OPINION

Giscard d’Estaing on Greece, anniversary of teen’s murder, street clashes and illegal immigrants

Clashes in Athens on anniversary of teen?s murder

All well and good to continue to celebrate the death of a young man with more violence. This is disrespectful and totally unnecessary. We all mourn the wasteful loss of life. We should all also mourn the death of three innocent people, one pregnant, burnt to death by these same criminals who use the excuse of this young man?s death to highlight their anti-democratic thuggery. Grow up!

Nik Ieronymos

Clashes over anniversary of teen?s death

I know what Greece can do to make money. It loves strikes and clashes with the police and it has all these Olymic arenas it built now standing empty. It should host shows for the tourists of the police on one side and strikers on the other side in the arena. That way they can make money off this and also not interrupt the tourists trying to enjoy getting from place to place on their holidays.

Elroy Huckelberry

Stop the thugs

Dear members of the Hellenic Parliament I am amazed once again at the criminality which is allowed to continue in the centre of Athens. As a hotel owner my business suffered a 56% downturn in November 2011 compared to 2010 due to the continued disruption and bad press internationally attached to the very few ?koukoulofori,? who appear to be uncatchable. The situation for the rest of 2011 has today become far worse. We have already received cancellations from travelers internationally. This negative publicity will no doubt affect our sales for 2012 summer, as people make their choices and bookings for holidays in the ensuing few weeks. Your combined inept actions, irresponsible direction of government and control of law and order in this country is unforgivable. My family has invested heavily in the Hellenic Dream only to see our investment diminish due to the inability of the law enforcement agencies and justice system to control blatant criminality. I am embarrassed and angry, as a member of this community, to see the continued and uncontrolled destruction of my city. Please rescue the situation. Please make a stand together to stop the stupidity and uncontrolled criminality. Give the courts the power to incarcerate the criminals. No more excuses.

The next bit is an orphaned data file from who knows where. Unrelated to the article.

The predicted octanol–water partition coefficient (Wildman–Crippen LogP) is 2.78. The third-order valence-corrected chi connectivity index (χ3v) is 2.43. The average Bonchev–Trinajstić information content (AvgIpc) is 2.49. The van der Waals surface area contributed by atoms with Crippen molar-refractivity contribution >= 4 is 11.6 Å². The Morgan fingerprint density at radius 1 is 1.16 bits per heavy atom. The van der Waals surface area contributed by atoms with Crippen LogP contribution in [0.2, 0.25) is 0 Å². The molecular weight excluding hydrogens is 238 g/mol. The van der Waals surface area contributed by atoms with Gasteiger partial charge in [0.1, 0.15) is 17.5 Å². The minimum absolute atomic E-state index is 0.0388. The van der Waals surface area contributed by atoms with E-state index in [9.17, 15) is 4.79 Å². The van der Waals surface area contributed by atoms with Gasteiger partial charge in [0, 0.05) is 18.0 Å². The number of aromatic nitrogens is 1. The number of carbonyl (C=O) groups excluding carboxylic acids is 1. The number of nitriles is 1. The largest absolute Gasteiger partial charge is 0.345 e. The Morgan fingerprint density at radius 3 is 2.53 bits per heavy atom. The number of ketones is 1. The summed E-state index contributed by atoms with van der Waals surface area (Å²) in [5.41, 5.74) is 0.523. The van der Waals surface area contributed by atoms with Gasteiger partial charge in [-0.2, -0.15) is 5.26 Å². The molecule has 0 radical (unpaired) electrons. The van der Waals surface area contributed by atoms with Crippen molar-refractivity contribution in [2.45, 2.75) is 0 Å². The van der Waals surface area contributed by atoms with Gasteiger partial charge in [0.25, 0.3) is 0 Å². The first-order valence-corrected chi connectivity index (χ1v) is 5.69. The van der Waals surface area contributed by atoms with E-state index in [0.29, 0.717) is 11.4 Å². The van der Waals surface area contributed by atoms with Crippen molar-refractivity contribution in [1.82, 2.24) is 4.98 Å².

Nickolas Geronimos

Hooded youths

Honestly, these hooligans need to be arrested. They do not represent an idealistic notion of freedom. They represent a society where the law-abiding citizen is deprived his freedom. They destroyed Christmas for little children and adults alike in 2008, and from what this headline looks like, they will continue to destroy Christmas for the citizens of Athens every year. I am sick and tired of seeing them and their destructive, murderous antics. Am I the only person who feels this way? Enough is really enough. Who are they really?

Aliki Los

USA

Illegal immigrants

Why doesn?t the Greek government just give every illegal a free one-way bus ticket to Paris or Berlin (or Amsterdam, or Vienna, or Helsinki or anywhere in the budget surplus states ready to screw the Greeks for the sake of their stupid euro)? Merkozy and co will soon come up with the ready cash for the fence when the dusky hordes selling cheap watches, umbrellas, assorted trash and narcotics come swilling around the repectable pavement cafes of north European capitals. I saw it in Plaka and was disgusted, and ashamed, too, on behalf of the Greeks.

Frank Williams

A blueprint for Greece?